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Short Introduction

I am an open educator at Duke University, where I am directing an initiative to integrate open source principles and methodologies into modes of thinking, communicating, and creating within education.

My teaching and research focus on open knowledge, education innovation, connected communication, participatory democracy, the phenomenology of collaboration and meritocratic organization, and design methodology. I have deep experience creating and scaling collaborative faculty development and curriculum innovation initiatives, have presented and written extensively about hacking knowledge in relation to student and citizen agency, and have directed grant-funded initiatives centered on open knowledge and networked communication and digital form.

FOSS in Courses Activity

I am extremely interested in designing stand alone HFOSS activities as well as developing new courses focused around humanistic inquiries pertaining to FOSS. With both of these goals, I am focused on identifying ways in which we can innovate education models in light of free and open knowledge.


I am considering partnering with Hack Duke [1] or the Duke STEAM Challenge [2]. Participation in both events is high, yet the largest difference is that Hack Duke follows a traditional hackathon format and takes place over 48 hours, while the Duke STEAM Challenge takes place over an entire academic year. I am particularly interested in the STEAM Challenge model because it follows a project-based, collaborative, and mentored approach. This approach would allow me to embed learning units about the ethical implications of HFOSS. Last year, the STEAM challenge winners created Pocket Counselor, "a mobile application that helps lay counselors deliver a culturally grounded mental health intervention to families with poor functioning and dynamics of distress."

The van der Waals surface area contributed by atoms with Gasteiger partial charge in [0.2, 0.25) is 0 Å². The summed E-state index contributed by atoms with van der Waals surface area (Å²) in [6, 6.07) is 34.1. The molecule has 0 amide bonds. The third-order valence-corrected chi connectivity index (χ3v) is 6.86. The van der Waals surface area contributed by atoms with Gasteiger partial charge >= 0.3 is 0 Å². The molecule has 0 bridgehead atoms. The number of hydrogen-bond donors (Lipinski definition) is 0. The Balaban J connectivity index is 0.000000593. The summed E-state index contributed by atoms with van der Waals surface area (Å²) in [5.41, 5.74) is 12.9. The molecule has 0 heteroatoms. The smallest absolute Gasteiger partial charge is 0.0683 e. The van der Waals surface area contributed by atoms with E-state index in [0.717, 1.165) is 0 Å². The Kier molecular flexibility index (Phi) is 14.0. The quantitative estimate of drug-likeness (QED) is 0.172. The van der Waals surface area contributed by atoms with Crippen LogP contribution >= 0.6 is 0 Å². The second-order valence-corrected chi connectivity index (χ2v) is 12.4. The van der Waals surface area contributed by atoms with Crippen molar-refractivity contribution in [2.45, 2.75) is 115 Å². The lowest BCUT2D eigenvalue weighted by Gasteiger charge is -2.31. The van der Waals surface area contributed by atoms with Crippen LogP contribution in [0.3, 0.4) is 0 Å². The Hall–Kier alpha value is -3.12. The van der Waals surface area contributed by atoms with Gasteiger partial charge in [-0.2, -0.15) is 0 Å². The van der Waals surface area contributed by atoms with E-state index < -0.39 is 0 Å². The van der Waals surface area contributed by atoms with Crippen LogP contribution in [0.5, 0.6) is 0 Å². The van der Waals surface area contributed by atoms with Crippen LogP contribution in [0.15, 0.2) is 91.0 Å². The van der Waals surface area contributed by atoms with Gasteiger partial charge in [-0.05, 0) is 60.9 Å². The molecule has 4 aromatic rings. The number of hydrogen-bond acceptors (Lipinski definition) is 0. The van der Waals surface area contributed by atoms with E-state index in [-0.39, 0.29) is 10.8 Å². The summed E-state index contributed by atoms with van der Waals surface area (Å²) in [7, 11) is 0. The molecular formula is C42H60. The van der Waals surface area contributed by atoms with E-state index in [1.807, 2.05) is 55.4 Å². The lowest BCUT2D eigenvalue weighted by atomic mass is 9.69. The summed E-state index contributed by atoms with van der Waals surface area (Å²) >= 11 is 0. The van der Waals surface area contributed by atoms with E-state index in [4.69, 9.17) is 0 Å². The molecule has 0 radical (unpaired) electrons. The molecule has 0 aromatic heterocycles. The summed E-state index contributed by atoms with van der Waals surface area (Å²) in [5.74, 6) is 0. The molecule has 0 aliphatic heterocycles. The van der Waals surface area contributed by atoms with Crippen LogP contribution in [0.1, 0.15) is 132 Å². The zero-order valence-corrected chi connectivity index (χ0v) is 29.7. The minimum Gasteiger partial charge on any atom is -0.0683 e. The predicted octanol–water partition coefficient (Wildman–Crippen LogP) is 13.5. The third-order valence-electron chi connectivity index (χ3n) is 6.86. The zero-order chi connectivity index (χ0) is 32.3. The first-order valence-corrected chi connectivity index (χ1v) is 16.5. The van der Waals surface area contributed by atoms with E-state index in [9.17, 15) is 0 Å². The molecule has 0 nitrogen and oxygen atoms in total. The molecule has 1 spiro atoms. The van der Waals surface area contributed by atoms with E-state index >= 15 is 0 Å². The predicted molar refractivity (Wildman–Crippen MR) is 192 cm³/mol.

- Open source culture gateway course. Learning units will focus on a different aspect of open source culture, such as open medicine (case study: open prosthetics project), open organizations (case study: Red Hat), and remix culture (case study: Creative Commons). I will be looking at how Steve Jacobs at RIT has designed his open source course.

- Open knowledge and education innovation. Students will research the ethical and practical implications of open access to knowledge and share their digital knowledge products as open education resources.

- Open government. Students will employ design thinking methodology to identify and define specific community needs and ideate modes of addressing these needs, from civic technology prototypes to project collaboration with organizations such as Code for America and local open data portals such as Open Raleigh and Open Durham.

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Learning Resources
HFOSS Projects